and an error by Lisagor on Bill
Demark's grounder allowing Dismeier
to tally.
Both teams battled on even terms
for the next seven frames, but in
the tenth Ch'arley Pink beat out a
bunt to second. Don Brewer also
bunted and reached first safely when
Smith, Badger third sacker, fumbled,
Pink taking second. Walt Peckin-
paugh sacrificed both runners and
Kremer was purposely passed, filling
the bags. Then came Smick's ter-
(continued on Page 3)1
Former Member
Of Faculty Dead
BALTIMORE, May 26.-Dr. John
Jacob Abel, 81, a Michigan graduate
and formerly a professor of phar-
mocology at the University, died here
today, it was reported by the Asso-
ciated Press.
Dr. Abel famous in the research
field, was credited with two majorI
advances in medical science, namelyc
the isolation of adrenalin and the
isolation of insulin in crystal form.c
His achievements with adrenalin
and insulin won him in 1927 thec
Willard Giibbs medal, awarded an-s
nually to the American scientist whoI
has done most to "promote human
enjoyment of life without pecuniaryc
advantage to himself."t

Walsh (Dem., Mass.), of the Senate
Naval Affairs Committee.
Asking that his name not be used,
another member of the Foreign Re-
lations Committee said he had been
informed authoritatively that the
navy had two objectives in view:
1To impress Europeans with the
desirability of foregoing any effort
to promote totalitarianism in South
2. To display the United States
sea power to Central and South
American nations, with the idea of
demonstration that this country is
,capable of carrying out its "good
neighbor" policy by helping prevent
the overthrow of their constitutional
There has been increasing anxiety
on Capitol Hill and elsewhere over
what is called ideological and ec-
ohomic penetration of Latin America
by advocates of dictatorship of the
European model. This anxiety has
led to such proposals as the one to
set up a powerful radio station to
offset European broadcasts to South
Officially, the fleet is coming to
the Atlantic merely for training and
to pay a sociable visit to the New
York World's Fair. However, officials
freely acknowledged that factors of
"strategy as well as sociability" were
Some 150 warships and 50,000 men
will make the journey through the
Panama Canal for a five-month stay
in the Atlantic. Only one other such
move has been mad6 since the na-
tion's seapower was concentrated in
the Pacific in 1932. That was ini
1934, when President Roosevelt re-
viewed the fleet at New York.
State Conference'
On Delinquency I
Is Set For June 31
Civic Leaders To Shape1
Methods For Prevention1
Of Juvenile Delinquencys
More than 200 social workers,
judges, educators and police officialsC
will attend the second all-State De-c
linquency Prevention Conference toc
be held Friday, June 3 in the Union.
The conference, sponsored by the
Michigan Delinquency PreventionC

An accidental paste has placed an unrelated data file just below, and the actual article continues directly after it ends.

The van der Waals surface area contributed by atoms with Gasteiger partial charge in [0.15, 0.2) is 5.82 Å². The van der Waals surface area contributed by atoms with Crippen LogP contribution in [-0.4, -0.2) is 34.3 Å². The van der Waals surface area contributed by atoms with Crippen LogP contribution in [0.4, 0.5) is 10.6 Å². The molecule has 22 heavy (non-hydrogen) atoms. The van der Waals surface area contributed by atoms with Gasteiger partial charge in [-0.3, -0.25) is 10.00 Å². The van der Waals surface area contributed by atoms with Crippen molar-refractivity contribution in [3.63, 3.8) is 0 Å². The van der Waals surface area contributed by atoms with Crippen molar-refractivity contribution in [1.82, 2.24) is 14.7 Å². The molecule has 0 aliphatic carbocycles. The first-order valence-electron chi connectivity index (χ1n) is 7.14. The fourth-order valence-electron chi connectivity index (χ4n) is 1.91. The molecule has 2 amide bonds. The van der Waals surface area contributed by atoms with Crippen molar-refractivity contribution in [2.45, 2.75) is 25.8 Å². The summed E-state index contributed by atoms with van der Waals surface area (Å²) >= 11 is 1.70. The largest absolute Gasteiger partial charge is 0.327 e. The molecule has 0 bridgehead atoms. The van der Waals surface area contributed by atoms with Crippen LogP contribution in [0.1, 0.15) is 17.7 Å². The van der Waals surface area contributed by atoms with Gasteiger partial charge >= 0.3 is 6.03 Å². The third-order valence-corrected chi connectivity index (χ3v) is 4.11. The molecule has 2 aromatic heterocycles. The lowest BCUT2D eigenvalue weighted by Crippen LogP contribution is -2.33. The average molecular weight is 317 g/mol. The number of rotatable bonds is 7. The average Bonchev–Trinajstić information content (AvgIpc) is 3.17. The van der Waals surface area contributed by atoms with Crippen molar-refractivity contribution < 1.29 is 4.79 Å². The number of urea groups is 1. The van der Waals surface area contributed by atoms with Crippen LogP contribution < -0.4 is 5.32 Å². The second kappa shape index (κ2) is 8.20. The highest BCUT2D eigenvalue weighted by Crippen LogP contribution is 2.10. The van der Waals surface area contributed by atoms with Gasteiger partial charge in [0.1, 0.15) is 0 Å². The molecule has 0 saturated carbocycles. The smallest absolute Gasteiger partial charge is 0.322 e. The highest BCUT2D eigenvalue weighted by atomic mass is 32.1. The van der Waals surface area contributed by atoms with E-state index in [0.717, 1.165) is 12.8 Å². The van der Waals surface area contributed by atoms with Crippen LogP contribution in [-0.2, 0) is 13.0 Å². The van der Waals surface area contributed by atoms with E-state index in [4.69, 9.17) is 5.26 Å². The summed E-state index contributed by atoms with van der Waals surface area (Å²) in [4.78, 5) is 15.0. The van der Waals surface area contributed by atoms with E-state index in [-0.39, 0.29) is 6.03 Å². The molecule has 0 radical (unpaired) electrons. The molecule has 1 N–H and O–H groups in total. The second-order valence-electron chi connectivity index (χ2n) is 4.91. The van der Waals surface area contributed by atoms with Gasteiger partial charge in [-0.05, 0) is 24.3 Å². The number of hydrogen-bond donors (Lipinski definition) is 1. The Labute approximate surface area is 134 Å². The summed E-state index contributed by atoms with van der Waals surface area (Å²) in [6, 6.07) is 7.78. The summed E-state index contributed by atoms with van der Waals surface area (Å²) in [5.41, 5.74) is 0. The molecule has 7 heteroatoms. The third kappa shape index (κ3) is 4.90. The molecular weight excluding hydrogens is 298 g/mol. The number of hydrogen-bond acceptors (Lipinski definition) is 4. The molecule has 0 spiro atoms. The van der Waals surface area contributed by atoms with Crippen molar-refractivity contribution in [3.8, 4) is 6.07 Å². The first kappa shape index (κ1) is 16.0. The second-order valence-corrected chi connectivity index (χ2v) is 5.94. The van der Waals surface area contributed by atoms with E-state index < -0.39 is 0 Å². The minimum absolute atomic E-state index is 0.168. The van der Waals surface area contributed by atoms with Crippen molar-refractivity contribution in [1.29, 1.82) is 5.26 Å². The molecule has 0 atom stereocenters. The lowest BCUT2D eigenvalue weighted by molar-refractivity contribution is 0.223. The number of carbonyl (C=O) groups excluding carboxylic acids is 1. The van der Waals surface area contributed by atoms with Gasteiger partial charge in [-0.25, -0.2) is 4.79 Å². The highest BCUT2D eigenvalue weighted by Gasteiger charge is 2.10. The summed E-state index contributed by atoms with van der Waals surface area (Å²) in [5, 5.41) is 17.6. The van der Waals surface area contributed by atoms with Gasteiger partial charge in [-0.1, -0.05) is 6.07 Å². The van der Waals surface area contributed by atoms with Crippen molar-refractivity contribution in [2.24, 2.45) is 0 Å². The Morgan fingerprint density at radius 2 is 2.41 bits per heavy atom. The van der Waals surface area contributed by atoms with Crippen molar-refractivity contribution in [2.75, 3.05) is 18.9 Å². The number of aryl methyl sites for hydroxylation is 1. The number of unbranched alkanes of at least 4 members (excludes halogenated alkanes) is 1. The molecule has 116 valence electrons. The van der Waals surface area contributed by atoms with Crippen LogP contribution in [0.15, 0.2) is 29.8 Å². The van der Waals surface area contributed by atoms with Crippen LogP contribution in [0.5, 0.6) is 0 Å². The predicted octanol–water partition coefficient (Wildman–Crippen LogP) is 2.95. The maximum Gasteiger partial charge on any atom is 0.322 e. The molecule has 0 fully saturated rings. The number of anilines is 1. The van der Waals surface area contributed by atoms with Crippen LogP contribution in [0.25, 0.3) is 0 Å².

Council of 100, will present a sym-c
posium of information on delinquencyt
in Michigan in an. effort to evolve a2
comprehensive program for its pre-
vention, according to E. S. Guckert
of Flint, president of the Council,'
The all-day meeting will be dividedD
into eight discussion panels: Finding .
the Predelinquent, Problems of Ju-9
venile Law Enforcement, Evaluating1
Delinquency Prevention, What Canc
Religion Do to Help Delinquency Pre-
vention, Medical and Psychiatric!
Contributions, Juvenile Court Prob-
lems, Treatment Facilities for Ju-
venile Delinquents and Community
Prof. William Haber of the eco-
nomics department will address a
luncheon meeting on the "Economic
Backgrounds of Deinqency," while
Dr. Willard C. Olson of the psychol-
gy department will lead a discussion
section on "Finding the Predelin-
Dr. Edward W. Blakeman, religiousc
ounselor, will preside at a discus-t
ion section on "What Can Religione
Do to Help Delinquency Prevention?"
it which Dean Frederic Seidenburgf
)f the University of Detroit will lead
he discussion.-

Lilienthal Calls
A. E. Morgan
Says He Held Up Law Suit
Vital To TVA, Denying
Charges Of Misfeasance
WASHINGTON, May 26.-/P)-Dr.
Arthur E. Morgan, deposed chair-
man of Tennessee Valleye Authority,
impassively heard himself accused
today of having tried to "obstruct
and sabotage" the government's con-
duct of a law suit upon whose out-
come the very life of TVA depended.
His accuser, David E. Lilienthal,
youthful director of the power
agency, laid this charge before the
congressional TVA investigating com-
mittee. Lilienthal also entered a ve-
hement denial of misfeasance, dis-
honesty and mismanagement charges,
lodged against him yesterday by Dr.
Referring to a suit brought by 18
private utilities to test the constitu-
tionality of TVA, Lilienthal said:
"The documented record of Arthur
Morgan's conduct in this matter is
discreditable. It is a record which
suggests that he was seeking to find
a way to secure a judicial decision
against his own agency. It is a rec-
ord of tampering with prospective
witnesses for the government, and of
obstructing and harrassing counsel
and witnesses in the very heat of a
crucial constitutional case."
Lilienthal, moreover, asked the
committee to investigate whether
or not Morgan "did secretly attempt
to conceal evidence" of vital'import-
ance to TVA in the celebrated Berry
Marble claims case.
The committee adjourned tonight
for an indefinite period after a two-
day session, in which Dr. Arthur
Morgan made his charges against
Lilienthal andDr. Harcourt Mor-
gan, now chairman of TVA, and the
latter two made their denials and
81 Votes Oust
Davis As Editor
His Slate I Wisconsin Poll'
Loses; Editor Unnamed